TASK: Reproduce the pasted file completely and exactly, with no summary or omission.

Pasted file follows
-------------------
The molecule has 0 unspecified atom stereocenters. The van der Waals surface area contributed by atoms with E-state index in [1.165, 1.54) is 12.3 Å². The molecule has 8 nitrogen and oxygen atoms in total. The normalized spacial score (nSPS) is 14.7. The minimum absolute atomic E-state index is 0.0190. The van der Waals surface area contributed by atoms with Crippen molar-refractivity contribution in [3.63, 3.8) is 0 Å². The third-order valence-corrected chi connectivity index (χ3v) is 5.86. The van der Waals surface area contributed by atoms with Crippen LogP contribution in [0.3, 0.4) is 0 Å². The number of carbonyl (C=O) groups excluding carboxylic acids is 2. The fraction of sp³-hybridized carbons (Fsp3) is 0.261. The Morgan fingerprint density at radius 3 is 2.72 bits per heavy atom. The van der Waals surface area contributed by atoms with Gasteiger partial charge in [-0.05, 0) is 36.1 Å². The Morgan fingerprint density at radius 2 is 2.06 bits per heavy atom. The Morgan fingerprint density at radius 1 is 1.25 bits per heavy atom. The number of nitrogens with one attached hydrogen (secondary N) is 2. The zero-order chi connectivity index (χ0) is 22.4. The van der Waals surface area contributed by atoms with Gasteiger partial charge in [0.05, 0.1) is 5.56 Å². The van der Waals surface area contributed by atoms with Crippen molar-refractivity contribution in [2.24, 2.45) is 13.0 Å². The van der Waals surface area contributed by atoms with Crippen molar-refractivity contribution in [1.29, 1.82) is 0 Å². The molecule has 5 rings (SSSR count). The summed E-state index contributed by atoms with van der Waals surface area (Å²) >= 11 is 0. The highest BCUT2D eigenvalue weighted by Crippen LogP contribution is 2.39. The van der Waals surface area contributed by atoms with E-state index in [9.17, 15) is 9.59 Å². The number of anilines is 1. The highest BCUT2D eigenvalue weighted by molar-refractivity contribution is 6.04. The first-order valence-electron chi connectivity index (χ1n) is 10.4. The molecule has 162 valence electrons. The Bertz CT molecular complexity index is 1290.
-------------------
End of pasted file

The molecule has 0 unspecified atom stereocenters. The van der Waals surface area contributed by atoms with E-state index in [1.165, 1.54) is 12.3 Å². The molecule has 8 nitrogen and oxygen atoms in total. The normalized spacial score (nSPS) is 14.7. The minimum absolute atomic E-state index is 0.0190. The van der Waals surface area contributed by atoms with Crippen molar-refractivity contribution in [3.63, 3.8) is 0 Å². The third-order valence-corrected chi connectivity index (χ3v) is 5.86. The van der Waals surface area contributed by atoms with Crippen LogP contribution in [0.3, 0.4) is 0 Å². The number of carbonyl (C=O) groups excluding carboxylic acids is 2. The fraction of sp³-hybridized carbons (Fsp3) is 0.261. The Morgan fingerprint density at radius 3 is 2.72 bits per heavy atom. The van der Waals surface area contributed by atoms with Gasteiger partial charge in [-0.05, 0) is 36.1 Å². The Morgan fingerprint density at radius 2 is 2.06 bits per heavy atom. The Morgan fingerprint density at radius 1 is 1.25 bits per heavy atom. The number of nitrogens with one attached hydrogen (secondary N) is 2. The zero-order chi connectivity index (χ0) is 22.4. The van der Waals surface area contributed by atoms with Gasteiger partial charge in [0.05, 0.1) is 5.56 Å². The van der Waals surface area contributed by atoms with Crippen molar-refractivity contribution in [2.24, 2.45) is 13.0 Å². The van der Waals surface area contributed by atoms with Crippen molar-refractivity contribution in [1.29, 1.82) is 0 Å². The molecule has 5 rings (SSSR count). The summed E-state index contributed by atoms with van der Waals surface area (Å²) >= 11 is 0. The highest BCUT2D eigenvalue weighted by Crippen LogP contribution is 2.39. The van der Waals surface area contributed by atoms with E-state index in [9.17, 15) is 9.59 Å². The number of anilines is 1. The highest BCUT2D eigenvalue weighted by molar-refractivity contribution is 6.04. The first-order valence-electron chi connectivity index (χ1n) is 10.4. The molecule has 162 valence electrons. The Bertz CT molecular complexity index is 1290.